Access

You are not currently logged in.

Access your personal account or get JSTOR access through your library or other institution:

login

Log in to your personal account or through your institution.

Detrital Dynamics in a Mature Oak Forest: Hutcheson Memorial Forest, New Jersey

Gerald E. Lang and Richard T. T. Forman
Ecology
Vol. 59, No. 3 (Late Spring, 1978), pp. 580-595
Published by: Wiley
DOI: 10.2307/1936587
Stable URL: http://www.jstor.org/stable/1936587
Page Count: 16
  • Download ($42.00)
  • Subscribe ($19.50)
  • Cite this Item
Detrital Dynamics in a Mature Oak Forest: Hutcheson Memorial Forest, New Jersey
Preview not available

Abstract

The William L. Hutcheson Memorial Forests is a mixed oak stand located on the New Jersey Piedmont, and is believed to have remained uncut and unburned for >250 yr. Abundant canopy gaps and large fallen boles indicate old-age status. Patterns of detritus distribution appear different from younger or disturbed forests. Consequently, we studied organic matter and element content in 12 distinct detritus components, litter deposition, element ratios, element turnover rates, and latitudinal oak forest detritus affinities. Total detrital organic matter (ash-free) was 27.6 kg/m^2, with 86% located in the mineral soil horizons. Of the 3.8 kg/m^2 of detritus lying above the mineral soil, 71% was in fallen boles and large branches. Detrital organic matter exceeds aboveground biomass. In the forest floor and associated decaying wood, N was the abundant element (81 g/m^2), followed by Ca (22 g/m^2), Mg (11 g/m^2), K (10.5 g/m^2), and P (4.5 g/m^2). The thin humus layer, averaging 0.5 centimetres thick, had a much higher total element content per square metre than older detrital components due to high element concentration values. Concentrations of each element increased as branch diameter decreased, and as leaf, branch, and bole litter decomposed. Organic matter:element ratios exhibited the same trend as carbon:element ratios, a decrease with decreasing branch diameter, increasing forest floor depth, and increasing bole decay. Average annual litter deposition (ash-free) was 616 g/m^2. Nitrogen, P, and K content of litter deposition was higher in summer than in autumn. Leaves returned the majority of each element followed by small branches and fruits. Forest-floor organic matter and element content increase along a latitudinal gradient of eastern oak forests. Organic matter and element turnover times of southern oak forests, including Hutcheson Forest, are similar, despite differing organic matter and element pools and deposition rates. One interesting aspect of detritus in an old, undisturbed forest is the pronounced role of detrital wood. Large decaying boles represent 10% of aboveground biomass and 9% of total detritus. These boles are a habitat and energy source for detritivores, influence seeding establishment and soil development, and affect hydrologic and biogeochemical cycles. Because of large carbon:element ratios and slow rates of decomposition, boles lying on the forest floor may exhibit a net accumulation and storage of elements until a critical carbon:element ratio is reached and net mineralization occurs. A time delay thus exists for element release which may provide regular elemental supply through time.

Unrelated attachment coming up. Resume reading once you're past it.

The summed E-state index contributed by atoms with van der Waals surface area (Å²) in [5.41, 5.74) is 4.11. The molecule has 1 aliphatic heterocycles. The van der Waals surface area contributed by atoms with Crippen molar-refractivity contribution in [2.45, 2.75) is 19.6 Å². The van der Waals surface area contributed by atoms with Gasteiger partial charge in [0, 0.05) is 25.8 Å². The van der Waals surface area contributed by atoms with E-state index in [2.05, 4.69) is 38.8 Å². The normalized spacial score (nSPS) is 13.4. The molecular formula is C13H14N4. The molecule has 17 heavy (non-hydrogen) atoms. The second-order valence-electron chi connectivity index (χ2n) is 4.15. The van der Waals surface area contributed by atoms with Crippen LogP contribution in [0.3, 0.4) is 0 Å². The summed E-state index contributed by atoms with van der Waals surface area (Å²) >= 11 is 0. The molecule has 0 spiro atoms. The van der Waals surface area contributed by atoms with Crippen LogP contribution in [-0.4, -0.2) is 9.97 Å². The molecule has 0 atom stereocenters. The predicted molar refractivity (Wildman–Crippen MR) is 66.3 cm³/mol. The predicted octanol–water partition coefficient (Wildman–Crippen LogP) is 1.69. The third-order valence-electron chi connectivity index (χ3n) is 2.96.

Page Thumbnails

  • Thumbnail: Page 
580
    580
  • Thumbnail: Page 
581
    581
  • Thumbnail: Page 
582
    582
  • Thumbnail: Page 
583
    583
  • Thumbnail: Page 
584
    584
  • Thumbnail: Page 
585
    585
  • Thumbnail: Page 
586
    586
  • Thumbnail: Page 
587
    587
  • Thumbnail: Page 
588
    588
  • Thumbnail: Page 
589
    589
  • Thumbnail: Page 
590
    590
  • Thumbnail: Page 
591
    591
  • Thumbnail: Page 
592
    592
  • Thumbnail: Page 
593
    593
  • Thumbnail: Page 
594
    594
  • Thumbnail: Page 
595
    595